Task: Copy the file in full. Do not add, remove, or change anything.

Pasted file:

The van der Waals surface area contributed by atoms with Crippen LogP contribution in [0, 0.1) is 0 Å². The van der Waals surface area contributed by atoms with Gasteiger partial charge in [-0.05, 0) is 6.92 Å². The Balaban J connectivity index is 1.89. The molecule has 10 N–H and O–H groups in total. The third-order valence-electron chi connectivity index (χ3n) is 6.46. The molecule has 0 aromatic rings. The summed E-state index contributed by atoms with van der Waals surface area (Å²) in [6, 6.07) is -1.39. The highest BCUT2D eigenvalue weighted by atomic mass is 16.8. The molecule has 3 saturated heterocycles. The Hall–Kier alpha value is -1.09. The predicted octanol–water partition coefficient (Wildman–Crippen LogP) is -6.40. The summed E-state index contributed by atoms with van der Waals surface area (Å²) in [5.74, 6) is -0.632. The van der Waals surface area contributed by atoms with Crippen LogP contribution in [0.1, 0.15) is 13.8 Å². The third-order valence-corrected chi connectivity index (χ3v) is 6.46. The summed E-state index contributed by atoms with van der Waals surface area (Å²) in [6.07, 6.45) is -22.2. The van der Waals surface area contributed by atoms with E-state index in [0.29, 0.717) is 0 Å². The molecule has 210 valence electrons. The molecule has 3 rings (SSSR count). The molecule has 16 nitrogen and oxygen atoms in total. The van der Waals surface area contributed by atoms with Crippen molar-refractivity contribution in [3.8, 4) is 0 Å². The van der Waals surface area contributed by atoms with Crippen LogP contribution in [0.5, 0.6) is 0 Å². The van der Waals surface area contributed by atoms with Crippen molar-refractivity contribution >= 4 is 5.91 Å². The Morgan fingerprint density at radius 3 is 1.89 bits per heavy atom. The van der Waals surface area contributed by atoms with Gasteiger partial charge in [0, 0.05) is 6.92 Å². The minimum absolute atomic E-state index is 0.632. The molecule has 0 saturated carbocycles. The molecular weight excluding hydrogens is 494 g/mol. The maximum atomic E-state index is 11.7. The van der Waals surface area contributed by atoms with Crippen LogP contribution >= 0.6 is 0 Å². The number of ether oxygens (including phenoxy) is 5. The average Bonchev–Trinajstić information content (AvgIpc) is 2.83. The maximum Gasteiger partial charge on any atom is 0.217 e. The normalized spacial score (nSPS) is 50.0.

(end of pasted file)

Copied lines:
The van der Waals surface area contributed by atoms with Crippen LogP contribution in [0, 0.1) is 0 Å². The van der Waals surface area contributed by atoms with Gasteiger partial charge in [-0.05, 0) is 6.92 Å². The Balaban J connectivity index is 1.89. The molecule has 10 N–H and O–H groups in total. The third-order valence-electron chi connectivity index (χ3n) is 6.46. The molecule has 0 aromatic rings. The summed E-state index contributed by atoms with van der Waals surface area (Å²) in [6, 6.07) is -1.39. The highest BCUT2D eigenvalue weighted by atomic mass is 16.8. The molecule has 3 saturated heterocycles. The Hall–Kier alpha value is -1.09. The predicted octanol–water partition coefficient (Wildman–Crippen LogP) is -6.40. The summed E-state index contributed by atoms with van der Waals surface area (Å²) in [5.74, 6) is -0.632. The van der Waals surface area contributed by atoms with Crippen LogP contribution in [0.1, 0.15) is 13.8 Å². The third-order valence-corrected chi connectivity index (χ3v) is 6.46. The summed E-state index contributed by atoms with van der Waals surface area (Å²) in [6.07, 6.45) is -22.2. The van der Waals surface area contributed by atoms with E-state index in [0.29, 0.717) is 0 Å². The molecule has 210 valence electrons. The molecule has 3 rings (SSSR count). The molecule has 16 nitrogen and oxygen atoms in total. The van der Waals surface area contributed by atoms with Crippen molar-refractivity contribution in [3.8, 4) is 0 Å². The van der Waals surface area contributed by atoms with Crippen LogP contribution in [0.5, 0.6) is 0 Å². The van der Waals surface area contributed by atoms with Crippen molar-refractivity contribution >= 4 is 5.91 Å². The Morgan fingerprint density at radius 3 is 1.89 bits per heavy atom. The van der Waals surface area contributed by atoms with Gasteiger partial charge in [0, 0.05) is 6.92 Å². The minimum absolute atomic E-state index is 0.632. The molecule has 0 saturated carbocycles. The molecular weight excluding hydrogens is 494 g/mol. The maximum atomic E-state index is 11.7. The van der Waals surface area contributed by atoms with Crippen LogP contribution >= 0.6 is 0 Å². The number of ether oxygens (including phenoxy) is 5. The average Bonchev–Trinajstić information content (AvgIpc) is 2.83. The maximum Gasteiger partial charge on any atom is 0.217 e. The normalized spacial score (nSPS) is 50.0.